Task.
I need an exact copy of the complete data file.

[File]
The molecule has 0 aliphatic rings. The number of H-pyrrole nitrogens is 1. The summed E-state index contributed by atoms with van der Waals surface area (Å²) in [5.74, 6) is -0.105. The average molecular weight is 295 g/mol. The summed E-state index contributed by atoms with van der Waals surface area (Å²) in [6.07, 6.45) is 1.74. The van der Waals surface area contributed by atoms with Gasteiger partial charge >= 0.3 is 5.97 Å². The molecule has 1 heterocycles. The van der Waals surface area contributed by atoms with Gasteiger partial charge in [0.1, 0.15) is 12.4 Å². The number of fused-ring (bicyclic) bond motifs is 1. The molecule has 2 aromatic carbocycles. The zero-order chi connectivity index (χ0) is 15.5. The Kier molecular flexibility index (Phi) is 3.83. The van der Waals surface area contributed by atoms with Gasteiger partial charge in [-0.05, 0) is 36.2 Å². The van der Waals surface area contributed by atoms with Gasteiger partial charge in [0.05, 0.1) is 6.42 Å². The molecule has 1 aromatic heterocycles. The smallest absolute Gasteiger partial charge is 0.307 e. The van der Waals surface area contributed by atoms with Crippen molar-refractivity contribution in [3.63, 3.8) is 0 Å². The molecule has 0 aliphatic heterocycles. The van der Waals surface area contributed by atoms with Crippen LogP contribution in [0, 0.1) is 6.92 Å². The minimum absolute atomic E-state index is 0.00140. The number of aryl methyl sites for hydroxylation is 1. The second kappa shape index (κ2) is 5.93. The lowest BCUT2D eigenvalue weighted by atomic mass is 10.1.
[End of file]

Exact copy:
The molecule has 0 aliphatic rings. The number of H-pyrrole nitrogens is 1. The summed E-state index contributed by atoms with van der Waals surface area (Å²) in [5.74, 6) is -0.105. The average molecular weight is 295 g/mol. The summed E-state index contributed by atoms with van der Waals surface area (Å²) in [6.07, 6.45) is 1.74. The van der Waals surface area contributed by atoms with Gasteiger partial charge >= 0.3 is 5.97 Å². The molecule has 1 heterocycles. The van der Waals surface area contributed by atoms with Gasteiger partial charge in [0.1, 0.15) is 12.4 Å². The number of fused-ring (bicyclic) bond motifs is 1. The molecule has 2 aromatic carbocycles. The zero-order chi connectivity index (χ0) is 15.5. The Kier molecular flexibility index (Phi) is 3.83. The van der Waals surface area contributed by atoms with Gasteiger partial charge in [-0.05, 0) is 36.2 Å². The van der Waals surface area contributed by atoms with Gasteiger partial charge in [0.05, 0.1) is 6.42 Å². The molecule has 1 aromatic heterocycles. The smallest absolute Gasteiger partial charge is 0.307 e. The van der Waals surface area contributed by atoms with Crippen molar-refractivity contribution in [3.63, 3.8) is 0 Å². The molecule has 0 aliphatic heterocycles. The van der Waals surface area contributed by atoms with Crippen LogP contribution in [0, 0.1) is 6.92 Å². The minimum absolute atomic E-state index is 0.00140. The number of aryl methyl sites for hydroxylation is 1. The second kappa shape index (κ2) is 5.93. The lowest BCUT2D eigenvalue weighted by atomic mass is 10.1.